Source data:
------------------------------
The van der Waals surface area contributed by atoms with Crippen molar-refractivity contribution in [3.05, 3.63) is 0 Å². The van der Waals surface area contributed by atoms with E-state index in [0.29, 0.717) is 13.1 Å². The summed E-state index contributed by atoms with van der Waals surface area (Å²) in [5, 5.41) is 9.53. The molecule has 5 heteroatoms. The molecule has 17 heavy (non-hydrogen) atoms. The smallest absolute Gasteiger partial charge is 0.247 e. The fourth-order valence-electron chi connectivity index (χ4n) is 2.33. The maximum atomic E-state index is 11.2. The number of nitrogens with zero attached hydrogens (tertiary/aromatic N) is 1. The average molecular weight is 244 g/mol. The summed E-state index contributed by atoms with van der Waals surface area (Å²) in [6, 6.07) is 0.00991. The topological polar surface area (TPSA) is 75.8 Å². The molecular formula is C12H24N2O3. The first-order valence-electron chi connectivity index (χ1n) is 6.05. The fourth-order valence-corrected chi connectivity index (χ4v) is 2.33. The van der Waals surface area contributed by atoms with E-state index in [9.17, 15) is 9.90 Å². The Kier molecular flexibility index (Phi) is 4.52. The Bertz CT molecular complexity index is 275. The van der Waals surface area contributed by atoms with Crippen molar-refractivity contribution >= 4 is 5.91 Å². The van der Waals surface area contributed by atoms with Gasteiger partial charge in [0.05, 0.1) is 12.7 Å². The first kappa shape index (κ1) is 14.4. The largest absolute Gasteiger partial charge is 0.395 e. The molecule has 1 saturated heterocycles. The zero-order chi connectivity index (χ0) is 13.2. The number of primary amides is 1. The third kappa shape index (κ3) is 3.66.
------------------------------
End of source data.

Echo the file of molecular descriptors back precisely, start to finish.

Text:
The van der Waals surface area contributed by atoms with Crippen molar-refractivity contribution in [3.05, 3.63) is 0 Å². The van der Waals surface area contributed by atoms with E-state index in [0.29, 0.717) is 13.1 Å². The summed E-state index contributed by atoms with van der Waals surface area (Å²) in [5, 5.41) is 9.53. The molecule has 5 heteroatoms. The molecule has 17 heavy (non-hydrogen) atoms. The smallest absolute Gasteiger partial charge is 0.247 e. The fourth-order valence-electron chi connectivity index (χ4n) is 2.33. The maximum atomic E-state index is 11.2. The number of nitrogens with zero attached hydrogens (tertiary/aromatic N) is 1. The average molecular weight is 244 g/mol. The summed E-state index contributed by atoms with van der Waals surface area (Å²) in [6, 6.07) is 0.00991. The topological polar surface area (TPSA) is 75.8 Å². The molecular formula is C12H24N2O3. The first-order valence-electron chi connectivity index (χ1n) is 6.05. The fourth-order valence-corrected chi connectivity index (χ4v) is 2.33. The van der Waals surface area contributed by atoms with E-state index in [9.17, 15) is 9.90 Å². The Kier molecular flexibility index (Phi) is 4.52. The Bertz CT molecular complexity index is 275. The van der Waals surface area contributed by atoms with Crippen molar-refractivity contribution >= 4 is 5.91 Å². The van der Waals surface area contributed by atoms with Gasteiger partial charge in [0.05, 0.1) is 12.7 Å². The first kappa shape index (κ1) is 14.4. The largest absolute Gasteiger partial charge is 0.395 e. The molecule has 1 saturated heterocycles. The zero-order chi connectivity index (χ0) is 13.2. The number of primary amides is 1. The third kappa shape index (κ3) is 3.66.